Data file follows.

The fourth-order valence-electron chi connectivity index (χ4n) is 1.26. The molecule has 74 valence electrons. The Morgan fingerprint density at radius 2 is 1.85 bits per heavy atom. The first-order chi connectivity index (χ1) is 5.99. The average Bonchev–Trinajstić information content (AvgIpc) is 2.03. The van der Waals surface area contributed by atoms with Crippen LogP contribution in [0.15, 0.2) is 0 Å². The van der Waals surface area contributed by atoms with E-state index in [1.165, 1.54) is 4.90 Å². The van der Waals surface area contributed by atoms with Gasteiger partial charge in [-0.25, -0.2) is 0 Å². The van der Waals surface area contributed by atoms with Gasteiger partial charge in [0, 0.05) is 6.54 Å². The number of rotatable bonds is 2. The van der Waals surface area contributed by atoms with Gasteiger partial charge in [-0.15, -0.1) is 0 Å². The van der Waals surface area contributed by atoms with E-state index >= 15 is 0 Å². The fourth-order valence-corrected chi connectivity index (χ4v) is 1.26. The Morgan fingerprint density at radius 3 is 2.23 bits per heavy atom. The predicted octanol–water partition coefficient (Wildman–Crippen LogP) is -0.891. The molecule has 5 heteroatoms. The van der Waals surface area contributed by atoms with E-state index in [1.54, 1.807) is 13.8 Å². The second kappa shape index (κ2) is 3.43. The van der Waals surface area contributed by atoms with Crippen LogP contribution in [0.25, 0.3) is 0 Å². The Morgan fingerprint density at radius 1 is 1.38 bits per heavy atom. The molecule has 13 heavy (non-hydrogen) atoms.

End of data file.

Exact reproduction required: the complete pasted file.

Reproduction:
The fourth-order valence-electron chi connectivity index (χ4n) is 1.26. The molecule has 74 valence electrons. The Morgan fingerprint density at radius 2 is 1.85 bits per heavy atom. The first-order chi connectivity index (χ1) is 5.99. The average Bonchev–Trinajstić information content (AvgIpc) is 2.03. The van der Waals surface area contributed by atoms with Crippen LogP contribution in [0.15, 0.2) is 0 Å². The van der Waals surface area contributed by atoms with E-state index in [1.165, 1.54) is 4.90 Å². The van der Waals surface area contributed by atoms with Gasteiger partial charge in [-0.25, -0.2) is 0 Å². The van der Waals surface area contributed by atoms with Gasteiger partial charge in [0, 0.05) is 6.54 Å². The number of rotatable bonds is 2. The van der Waals surface area contributed by atoms with Gasteiger partial charge in [-0.15, -0.1) is 0 Å². The van der Waals surface area contributed by atoms with E-state index >= 15 is 0 Å². The fourth-order valence-corrected chi connectivity index (χ4v) is 1.26. The Morgan fingerprint density at radius 3 is 2.23 bits per heavy atom. The predicted octanol–water partition coefficient (Wildman–Crippen LogP) is -0.891. The molecule has 5 heteroatoms. The van der Waals surface area contributed by atoms with E-state index in [1.54, 1.807) is 13.8 Å². The second kappa shape index (κ2) is 3.43. The van der Waals surface area contributed by atoms with Crippen LogP contribution in [0.25, 0.3) is 0 Å². The Morgan fingerprint density at radius 1 is 1.38 bits per heavy atom. The molecule has 13 heavy (non-hydrogen) atoms.